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Part of a Process, Chapter V: Buying Green Coffee

“The truth of the matter is, if you know a thing or two about connecting with people, chances are you will get to work with people that will make positive contributions to the buying process.”

Xavier Alexander, Co-Owner of Metric Coffee

Being able to connect with people and discuss what about each coffee is preferred or less-than-preferable allows true collaboration (and calibrations) to take place. Importers can understand what coffees might suit your needs. When buyers are cupping at the farm level, producers can present lots that are more to a buyer’s specifications, and get buyers to bid for the most alluring coffees on the table. When organic relationships grow into partnerships, there can be a beautiful exchange of information that can help both sides develop their coffee knowledge. 

There are two major methods in purchasing coffee: Buying spot coffees, and buying direct. Buying spot coffees, or coffees that have already been imported and are resting in a warehouse in the States, is something that is pretty common among small- and large-scale coffee roasters. 

“Most folks, especially in the beginning, can’t dole out thousands of dollars to build relationships at the farm level, which is why it is industry standard to seek out reputable importers for quality green,” says Xavier. 

Quality spot coffees, those that score well above specialty coffee’s minimum of 80, exist in abundance via big-name importers, and working closely with professionals who import those coffees is a sustainable way to get a roasting business off the ground.

The other way to buy green coffee is direct trade, or working with farmers and producers to taste and purchase coffees. This typically results in a financial benefit towards the farmers, and a quality and personal benefit towards the buyer.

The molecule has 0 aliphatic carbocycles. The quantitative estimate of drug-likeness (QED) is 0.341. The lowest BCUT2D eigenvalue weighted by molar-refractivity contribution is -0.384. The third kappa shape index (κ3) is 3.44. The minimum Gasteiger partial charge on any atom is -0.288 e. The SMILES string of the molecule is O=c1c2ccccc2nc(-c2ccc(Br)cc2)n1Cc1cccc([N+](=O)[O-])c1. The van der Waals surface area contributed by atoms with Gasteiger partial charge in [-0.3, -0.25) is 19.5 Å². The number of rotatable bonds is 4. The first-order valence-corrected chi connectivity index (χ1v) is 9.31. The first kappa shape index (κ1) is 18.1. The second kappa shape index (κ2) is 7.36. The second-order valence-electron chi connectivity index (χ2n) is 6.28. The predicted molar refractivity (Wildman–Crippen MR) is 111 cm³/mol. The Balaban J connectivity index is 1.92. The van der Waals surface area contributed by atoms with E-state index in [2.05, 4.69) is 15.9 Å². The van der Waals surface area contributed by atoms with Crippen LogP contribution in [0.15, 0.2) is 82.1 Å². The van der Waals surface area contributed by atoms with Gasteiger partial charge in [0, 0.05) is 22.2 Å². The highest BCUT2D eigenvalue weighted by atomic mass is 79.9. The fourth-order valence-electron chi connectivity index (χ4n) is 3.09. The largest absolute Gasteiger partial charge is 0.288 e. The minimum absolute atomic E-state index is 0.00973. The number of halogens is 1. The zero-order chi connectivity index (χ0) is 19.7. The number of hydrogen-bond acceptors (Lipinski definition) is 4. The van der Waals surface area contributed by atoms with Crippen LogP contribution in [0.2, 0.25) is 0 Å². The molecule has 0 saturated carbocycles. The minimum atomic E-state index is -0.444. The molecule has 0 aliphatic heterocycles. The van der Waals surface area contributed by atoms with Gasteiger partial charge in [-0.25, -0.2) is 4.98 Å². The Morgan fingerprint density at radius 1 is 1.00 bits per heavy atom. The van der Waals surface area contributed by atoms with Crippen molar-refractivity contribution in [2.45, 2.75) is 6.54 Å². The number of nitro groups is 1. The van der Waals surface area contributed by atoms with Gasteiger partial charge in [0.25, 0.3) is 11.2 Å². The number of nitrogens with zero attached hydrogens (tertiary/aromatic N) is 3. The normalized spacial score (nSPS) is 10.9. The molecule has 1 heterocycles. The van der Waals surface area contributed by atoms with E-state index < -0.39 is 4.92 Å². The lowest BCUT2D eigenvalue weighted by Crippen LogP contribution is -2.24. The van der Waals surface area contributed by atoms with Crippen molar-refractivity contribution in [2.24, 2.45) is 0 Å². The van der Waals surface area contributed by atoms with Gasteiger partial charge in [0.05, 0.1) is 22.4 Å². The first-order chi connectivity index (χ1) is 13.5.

“The best moment is tasting a cup from a producer no one has ever heard of and the flavors are magical and isn’t committed to another roaster,” says Xavier. 

After locking down a great coffee, a buyer like Xavier will start working on determining a price. Often, a fair deal is what can make the difference between continuing to grow coffee, or being forced to sell the land of pursue some other crop. It can mean that the farmers are able to send their kids to school, that a family can eat a little more, or can simply invest in themselves. It is not to be forgotten that farming is not an easy or high-paying job. It is difficult and often the best way for folks to live in objectively less-affluent regions than where buyers tend to hail from. Ideally, in paying higher prices for a luxury beverage like coffee, companies can unite under the ideal of doing everything possible to pay as much as possible, and to raise the quality of life for all humans involved. 

“The single biggest reason why buying directly, knowing the dollar amount that lands in the producer’s pocket, matters is because you know without a doubt that producer isn’t operating at a loss that year which often happens when producers are paid commodity pricing,” says Xavier. “The term ‘Direct Trade,’ while somewhat loosely defined, is still the way our industry, collectively should strive to accomplish buying,” says Xavier. “To me, Direct Trade means paying a higher price for quality coffee and knowing the producers by name.” 

For Xavier, everything returns to the importance of building relationships. From personal partnerships within large-scale importing entities like Ally and Olam, to friendships with farmers like Juan Carlos Chen in Guatemala or Denis Enamorado Moreno in Honduras, buying great coffee involves a commitment to understanding one another, and to hopefully mutually benefit from that understanding. Buying coffee is an exchange of resources, but it is so much more than that. It’s educational, it’s a growing experience. It’s respect and understanding and compassion coming forth in unexpected ways. It’s an experience worth having, worth remembering, and worth sharing.